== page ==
At a certain high school, a professor asked students in a social science class to identify the reason why there is so much divorce in our society. One student replied that the reason for divorce was marriage. We could apply this same joke to our Masonic Fraternity: The reason why many brothers were dropped for NPD or dropped themselves out by submitting a demit was because they were Masons.
A decent portion of many prospective Brothers knocking at our door have no idea as to what to expect upon joining our great Fraternity. We indeed ask those candidates lingering in the darkness such questions as, “What came you here to do?” More often than not, we prompt them to give the right answer that they use in the same way a parrot back without conceiving or penetrating any depth of the actual meaning. And once these newly-minted Masons are within our portals, many beat about in the darkness seeking little instruction or guidance, and they begin to wonder why they are here in the first place. Eventually, without direction and suffering from the heavy weight of boredom, these men consequently give up on Masonry.
No less than Albert Pike, writing in Morals and Dogma, reminds us that “the Degree of Apprentice raises a corner of the veil” (p. 219, classic edition), and we should find it highly troubling that candidates are unaffected or have a blasé attitude as they begin to see revealed behind the veil the beauty and mysteries of Freemasonry, though only partially. All this should whet the appetites of our candidates for more Light in Masonry.
In order to rectify the situation whereby members join only to lose interest, it is imperative that we leave off worrying about numbers, and instead be seriously concerned about the quality of people we select whom we would be proud to call “Brother.” As many worry about the decrease in membership among the Craft, I worry rather about the increase. I would prefer to mingle with a few Brothers and students of our Royal Art than a multitude of those who do not comprehend, internalize, and reflect what we claim to be. If gold existed in as much abundance as copper or iron, then it would not be costly or unique in value. In fact, it would cease to be a precious metal.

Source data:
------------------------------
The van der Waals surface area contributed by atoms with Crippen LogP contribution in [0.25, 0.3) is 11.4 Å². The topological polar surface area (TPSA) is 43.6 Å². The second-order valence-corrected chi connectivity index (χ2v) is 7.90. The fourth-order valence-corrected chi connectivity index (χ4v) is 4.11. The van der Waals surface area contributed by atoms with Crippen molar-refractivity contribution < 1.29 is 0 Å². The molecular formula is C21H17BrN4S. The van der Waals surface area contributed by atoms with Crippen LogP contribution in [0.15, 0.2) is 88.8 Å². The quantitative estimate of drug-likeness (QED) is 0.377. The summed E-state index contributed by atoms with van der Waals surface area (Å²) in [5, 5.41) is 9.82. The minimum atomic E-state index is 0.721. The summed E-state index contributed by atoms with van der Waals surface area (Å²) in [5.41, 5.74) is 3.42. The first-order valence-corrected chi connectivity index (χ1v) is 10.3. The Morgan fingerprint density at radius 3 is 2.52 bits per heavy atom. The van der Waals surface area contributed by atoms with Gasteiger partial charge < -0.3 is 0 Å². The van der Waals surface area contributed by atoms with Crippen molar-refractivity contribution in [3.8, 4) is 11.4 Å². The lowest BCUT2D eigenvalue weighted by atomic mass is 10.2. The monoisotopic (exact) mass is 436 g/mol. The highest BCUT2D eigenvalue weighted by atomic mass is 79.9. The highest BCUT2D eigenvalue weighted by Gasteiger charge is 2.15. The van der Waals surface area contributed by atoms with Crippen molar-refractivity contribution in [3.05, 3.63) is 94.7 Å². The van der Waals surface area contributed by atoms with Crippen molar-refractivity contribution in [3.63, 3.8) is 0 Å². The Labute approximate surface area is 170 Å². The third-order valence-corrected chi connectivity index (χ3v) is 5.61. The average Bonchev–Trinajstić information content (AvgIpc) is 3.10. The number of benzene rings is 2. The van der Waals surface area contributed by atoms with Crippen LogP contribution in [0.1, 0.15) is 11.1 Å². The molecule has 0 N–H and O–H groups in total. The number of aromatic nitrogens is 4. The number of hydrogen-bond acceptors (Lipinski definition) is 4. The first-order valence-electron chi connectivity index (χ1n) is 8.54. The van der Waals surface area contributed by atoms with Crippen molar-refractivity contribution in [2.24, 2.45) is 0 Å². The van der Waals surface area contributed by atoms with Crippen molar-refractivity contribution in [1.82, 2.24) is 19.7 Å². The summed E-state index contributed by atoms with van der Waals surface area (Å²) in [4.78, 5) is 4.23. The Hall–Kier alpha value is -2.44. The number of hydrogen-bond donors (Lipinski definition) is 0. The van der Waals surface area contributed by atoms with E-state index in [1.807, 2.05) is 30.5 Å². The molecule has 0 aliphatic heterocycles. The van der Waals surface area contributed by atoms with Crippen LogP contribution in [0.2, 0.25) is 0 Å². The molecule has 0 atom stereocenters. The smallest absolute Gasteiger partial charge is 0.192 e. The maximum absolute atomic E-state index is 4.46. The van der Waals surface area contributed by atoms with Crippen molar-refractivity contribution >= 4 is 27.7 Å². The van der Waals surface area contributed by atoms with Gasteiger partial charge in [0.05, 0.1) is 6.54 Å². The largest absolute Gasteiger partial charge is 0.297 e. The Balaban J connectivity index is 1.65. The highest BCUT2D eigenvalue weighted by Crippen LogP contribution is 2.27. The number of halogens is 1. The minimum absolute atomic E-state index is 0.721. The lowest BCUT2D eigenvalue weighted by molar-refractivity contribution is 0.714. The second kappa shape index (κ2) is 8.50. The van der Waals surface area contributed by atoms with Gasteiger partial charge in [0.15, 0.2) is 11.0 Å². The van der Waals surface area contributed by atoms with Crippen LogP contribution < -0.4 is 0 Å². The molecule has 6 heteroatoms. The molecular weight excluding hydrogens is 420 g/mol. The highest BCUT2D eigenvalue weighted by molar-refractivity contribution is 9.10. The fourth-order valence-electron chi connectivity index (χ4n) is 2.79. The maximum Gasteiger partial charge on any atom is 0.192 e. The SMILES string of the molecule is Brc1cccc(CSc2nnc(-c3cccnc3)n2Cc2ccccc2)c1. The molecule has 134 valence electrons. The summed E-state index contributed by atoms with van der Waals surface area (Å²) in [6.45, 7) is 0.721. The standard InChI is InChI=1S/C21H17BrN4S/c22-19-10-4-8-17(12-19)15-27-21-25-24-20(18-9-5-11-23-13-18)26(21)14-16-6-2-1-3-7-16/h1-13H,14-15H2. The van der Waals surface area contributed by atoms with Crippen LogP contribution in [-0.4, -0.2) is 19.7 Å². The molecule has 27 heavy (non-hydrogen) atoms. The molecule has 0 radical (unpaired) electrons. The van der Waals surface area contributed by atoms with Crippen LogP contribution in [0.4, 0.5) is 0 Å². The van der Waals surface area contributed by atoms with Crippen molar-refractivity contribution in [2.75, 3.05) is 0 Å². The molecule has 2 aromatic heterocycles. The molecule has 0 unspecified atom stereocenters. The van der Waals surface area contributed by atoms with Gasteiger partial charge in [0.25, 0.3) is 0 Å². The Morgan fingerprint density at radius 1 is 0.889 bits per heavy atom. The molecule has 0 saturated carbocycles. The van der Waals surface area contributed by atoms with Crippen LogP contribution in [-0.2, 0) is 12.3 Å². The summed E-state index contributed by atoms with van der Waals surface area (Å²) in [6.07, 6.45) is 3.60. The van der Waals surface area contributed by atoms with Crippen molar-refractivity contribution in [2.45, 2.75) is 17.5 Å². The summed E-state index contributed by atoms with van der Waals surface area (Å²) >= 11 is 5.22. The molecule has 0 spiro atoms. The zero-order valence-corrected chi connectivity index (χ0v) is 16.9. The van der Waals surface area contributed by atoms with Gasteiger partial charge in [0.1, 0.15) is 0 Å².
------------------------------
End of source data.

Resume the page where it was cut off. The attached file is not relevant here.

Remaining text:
My strong recommendation is to undertake a diligent search about those who are knocking at the West Gate, and if we find them worthy and of kindred spirit, then we should pay our utmost attention to them. We must explore their motives for becoming Masons. Let us assign them the task of telling us, in their own words, what Masonry is about, rather than our telling them who we are. Let us get a serious and concrete commitment from them about how they can contribute to the Fraternity. Let us ensure that they are truly open to receiving rather than having forced upon them the precious gift of Masonic knowledge, that they may ingest it and become part of our living Temple.
Brethren, it is incumbent upon us to maintain the high standards of our institution. Please safeguard the high qualities of our magnificent Brotherhood, sponsor discerning candidates, and impress upon our petitioners the importance of Education, Ethics, and Empathy in order that we may define who we are and where we stand.